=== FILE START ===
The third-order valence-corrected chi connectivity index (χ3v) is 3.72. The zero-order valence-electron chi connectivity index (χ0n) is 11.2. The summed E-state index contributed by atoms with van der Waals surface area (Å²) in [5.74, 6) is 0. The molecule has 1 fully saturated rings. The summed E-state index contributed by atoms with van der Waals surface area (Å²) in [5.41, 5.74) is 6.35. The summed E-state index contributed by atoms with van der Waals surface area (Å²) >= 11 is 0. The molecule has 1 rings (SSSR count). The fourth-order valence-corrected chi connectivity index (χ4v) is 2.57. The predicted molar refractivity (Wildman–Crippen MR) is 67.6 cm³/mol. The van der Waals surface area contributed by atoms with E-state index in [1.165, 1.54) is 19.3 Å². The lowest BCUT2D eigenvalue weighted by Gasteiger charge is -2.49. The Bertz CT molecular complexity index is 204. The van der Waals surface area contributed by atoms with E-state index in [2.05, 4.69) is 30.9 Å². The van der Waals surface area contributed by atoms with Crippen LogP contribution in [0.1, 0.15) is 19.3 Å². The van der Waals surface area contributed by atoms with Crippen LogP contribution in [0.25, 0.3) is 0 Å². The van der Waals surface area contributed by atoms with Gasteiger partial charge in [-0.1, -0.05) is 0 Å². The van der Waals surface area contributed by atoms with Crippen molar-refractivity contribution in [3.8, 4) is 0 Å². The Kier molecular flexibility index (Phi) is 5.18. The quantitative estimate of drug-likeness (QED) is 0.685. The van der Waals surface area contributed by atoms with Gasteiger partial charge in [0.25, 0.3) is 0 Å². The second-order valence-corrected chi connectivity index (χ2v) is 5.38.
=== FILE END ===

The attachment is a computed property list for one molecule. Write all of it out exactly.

The third-order valence-corrected chi connectivity index (χ3v) is 3.72. The zero-order valence-electron chi connectivity index (χ0n) is 11.2. The summed E-state index contributed by atoms with van der Waals surface area (Å²) in [5.74, 6) is 0. The molecule has 1 fully saturated rings. The summed E-state index contributed by atoms with van der Waals surface area (Å²) in [5.41, 5.74) is 6.35. The summed E-state index contributed by atoms with van der Waals surface area (Å²) >= 11 is 0. The molecule has 1 rings (SSSR count). The fourth-order valence-corrected chi connectivity index (χ4v) is 2.57. The predicted molar refractivity (Wildman–Crippen MR) is 67.6 cm³/mol. The van der Waals surface area contributed by atoms with E-state index in [1.165, 1.54) is 19.3 Å². The lowest BCUT2D eigenvalue weighted by Gasteiger charge is -2.49. The Bertz CT molecular complexity index is 204. The van der Waals surface area contributed by atoms with E-state index in [2.05, 4.69) is 30.9 Å². The van der Waals surface area contributed by atoms with Crippen LogP contribution in [0.1, 0.15) is 19.3 Å². The van der Waals surface area contributed by atoms with Crippen LogP contribution in [0.25, 0.3) is 0 Å². The van der Waals surface area contributed by atoms with Gasteiger partial charge in [-0.1, -0.05) is 0 Å². The van der Waals surface area contributed by atoms with Crippen molar-refractivity contribution in [3.8, 4) is 0 Å². The Kier molecular flexibility index (Phi) is 5.18. The quantitative estimate of drug-likeness (QED) is 0.685. The van der Waals surface area contributed by atoms with Gasteiger partial charge in [0.25, 0.3) is 0 Å². The second-order valence-corrected chi connectivity index (χ2v) is 5.38.